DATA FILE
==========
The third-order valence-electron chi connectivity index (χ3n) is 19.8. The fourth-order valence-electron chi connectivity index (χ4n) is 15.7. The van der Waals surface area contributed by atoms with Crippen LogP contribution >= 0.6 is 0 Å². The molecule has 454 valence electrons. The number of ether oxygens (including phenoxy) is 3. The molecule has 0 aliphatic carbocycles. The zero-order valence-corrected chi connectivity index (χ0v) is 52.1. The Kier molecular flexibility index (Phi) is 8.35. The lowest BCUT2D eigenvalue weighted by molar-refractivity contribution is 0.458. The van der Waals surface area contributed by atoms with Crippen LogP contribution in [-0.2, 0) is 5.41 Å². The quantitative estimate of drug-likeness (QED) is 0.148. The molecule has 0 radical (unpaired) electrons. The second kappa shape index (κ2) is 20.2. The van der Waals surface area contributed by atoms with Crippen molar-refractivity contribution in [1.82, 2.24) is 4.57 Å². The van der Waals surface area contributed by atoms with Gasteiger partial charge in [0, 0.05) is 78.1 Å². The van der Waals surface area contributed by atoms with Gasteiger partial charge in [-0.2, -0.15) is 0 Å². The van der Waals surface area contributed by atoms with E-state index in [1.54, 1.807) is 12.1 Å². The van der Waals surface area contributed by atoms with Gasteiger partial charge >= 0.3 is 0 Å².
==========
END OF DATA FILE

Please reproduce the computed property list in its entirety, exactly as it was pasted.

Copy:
The third-order valence-electron chi connectivity index (χ3n) is 19.8. The fourth-order valence-electron chi connectivity index (χ4n) is 15.7. The van der Waals surface area contributed by atoms with Crippen LogP contribution >= 0.6 is 0 Å². The molecule has 454 valence electrons. The number of ether oxygens (including phenoxy) is 3. The molecule has 0 aliphatic carbocycles. The zero-order valence-corrected chi connectivity index (χ0v) is 52.1. The Kier molecular flexibility index (Phi) is 8.35. The lowest BCUT2D eigenvalue weighted by molar-refractivity contribution is 0.458. The van der Waals surface area contributed by atoms with Crippen LogP contribution in [-0.2, 0) is 5.41 Å². The quantitative estimate of drug-likeness (QED) is 0.148. The molecule has 0 radical (unpaired) electrons. The second kappa shape index (κ2) is 20.2. The van der Waals surface area contributed by atoms with Crippen molar-refractivity contribution in [1.82, 2.24) is 4.57 Å². The van der Waals surface area contributed by atoms with Gasteiger partial charge in [0, 0.05) is 78.1 Å². The van der Waals surface area contributed by atoms with Gasteiger partial charge in [-0.2, -0.15) is 0 Å². The van der Waals surface area contributed by atoms with E-state index in [1.54, 1.807) is 12.1 Å². The van der Waals surface area contributed by atoms with Gasteiger partial charge >= 0.3 is 0 Å².